By the way, Bill had the thrill of homering for his first hit and then experienced the agony of giving up the most runs in a Phillies game, 17, on Sept. 19, 1903 (the first game of a doubleheader). Sorry, Bill.

Tom Sullivan was second in belting a home run as his first hit, May 15, 1922, at St. Louis in a 19-7 loss (he allowed 11 runs in 6 2/3 relief innings. His career lasted two more games). Tom, we hardly knew you.

Grand slam
Lee Meadows was second to Duggleby in the grand slam department, April 28, 1921, vs. Boston at Baker Bowl (off Jack Scott). Meadows is famous for being the first player in the modern era to wear glasses when he broke in with the 1915 Cardinals. His nickname became “Specs.”

Two home runs in a game
Jack Knight was a right-handed pitcher who batted from the left side. He entered the Phillies’ record book on a Thursday afternoon, June 24, 1926, the first game of a doubleheader at the Polo Grounds. In his 6 2/3 innings of relief, he batted four times and went deep twice: 5th inning, two-run dinger to the right field off Jimmy Ring, and 6th inning, three-run homer to left field off Jack Scott. Giants won, 12-7. By the way, the rest of his four-year career, he had 20 hits and zero home runs.

Walk-off home run
Since 1900, 124 players have hit a walk-off home run for the Phillies. As best as I can tell, Chick Fraser is the only pitcher. He won his own game, 2-1, over the New York Giants with a solo home run in the bottom of the 12th inning, June 16, 1903, at Baker Bowl. It is his only home run in 550 plate appearances over five seasons with the Phils.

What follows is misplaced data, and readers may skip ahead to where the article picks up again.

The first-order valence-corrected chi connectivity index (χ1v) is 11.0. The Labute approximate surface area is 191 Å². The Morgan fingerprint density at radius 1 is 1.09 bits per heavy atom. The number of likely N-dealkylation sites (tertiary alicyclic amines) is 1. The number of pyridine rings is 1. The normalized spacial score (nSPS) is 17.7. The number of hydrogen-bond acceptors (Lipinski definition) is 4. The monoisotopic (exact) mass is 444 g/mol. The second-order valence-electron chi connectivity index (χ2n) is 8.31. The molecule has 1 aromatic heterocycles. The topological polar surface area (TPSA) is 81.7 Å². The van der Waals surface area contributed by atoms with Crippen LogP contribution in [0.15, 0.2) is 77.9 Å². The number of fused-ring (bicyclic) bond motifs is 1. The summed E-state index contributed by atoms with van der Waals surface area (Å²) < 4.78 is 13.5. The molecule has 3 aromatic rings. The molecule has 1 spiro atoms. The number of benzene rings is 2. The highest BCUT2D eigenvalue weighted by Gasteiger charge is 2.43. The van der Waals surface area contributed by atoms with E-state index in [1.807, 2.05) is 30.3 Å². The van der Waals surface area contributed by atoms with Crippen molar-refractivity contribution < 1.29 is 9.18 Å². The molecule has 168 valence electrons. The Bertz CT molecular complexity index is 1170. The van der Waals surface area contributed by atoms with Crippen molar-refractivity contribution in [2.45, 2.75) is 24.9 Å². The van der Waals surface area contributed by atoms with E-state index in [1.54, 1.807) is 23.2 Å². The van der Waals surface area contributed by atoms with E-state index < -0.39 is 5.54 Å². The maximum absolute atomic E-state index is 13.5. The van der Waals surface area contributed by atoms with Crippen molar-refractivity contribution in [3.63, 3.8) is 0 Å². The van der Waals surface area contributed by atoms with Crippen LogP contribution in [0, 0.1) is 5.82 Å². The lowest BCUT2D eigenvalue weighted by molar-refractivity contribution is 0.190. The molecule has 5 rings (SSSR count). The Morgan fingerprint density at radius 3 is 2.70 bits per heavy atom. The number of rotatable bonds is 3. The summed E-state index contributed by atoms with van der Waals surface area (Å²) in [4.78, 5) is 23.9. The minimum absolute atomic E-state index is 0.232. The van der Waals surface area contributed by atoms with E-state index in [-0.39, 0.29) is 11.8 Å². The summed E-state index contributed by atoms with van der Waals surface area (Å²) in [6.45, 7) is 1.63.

Inquirer: “In the twelfth inning of the game yesterday, the Phillies won from New York by 2 to 1, by Fraser soaking the ball for a home run. It was the longest drive ever made on the grounds. The ball lodged in the hanging gardens in the left field. ”

His 11th win that season was a 10-0 no-hitter at the Chicago Cubs, second game of a doubleheader (sixth straight for the Phils). He walked five and survived four errors. Losing pitcher was Peaches Graham, the only game he pitched in the Majors.

World Series hit
Grover Cleveland Alexander, Oct. 8, 1915, Game No. 1 vs. Boston Red Sox, Baker Bowl. He didn’t waste any time, getting a single in his first at-bat (3rd inning off Ernie Shore). Phillies 3, Red Sox 1, despite getting only five hits. The game took one hour and 58 minutes.

A side note of that game: Babe Ruth, 20, made his first World Series appearance, grounding out to first base as a pinch-hitter in the top of the ninth.

Homering in 1st inning of a game (last 50 years)
Randy Lerch was the first Phillies pitcher to homer in the first inning, May 17, 1979, vs. the Cubs at Wrigley Field in the infamous 23-22 wild win. His solo homer capped a seven-run inning. On the mound, he didn’t finish his first inning, facing six batters and being charged for five of the Cubs ’six runs.

By the way, this rare happening happened two more times, Tyler Green, Aug. 23, 1995, and Robert Person, June 2, 2002.

(Sources: 2021 Phillies Media Guide, baseball-reference.com, baseball-almanac.com, Baseball Hall of Fame, philly.newspapers.com archives and an archaeologist’s best friend, Google)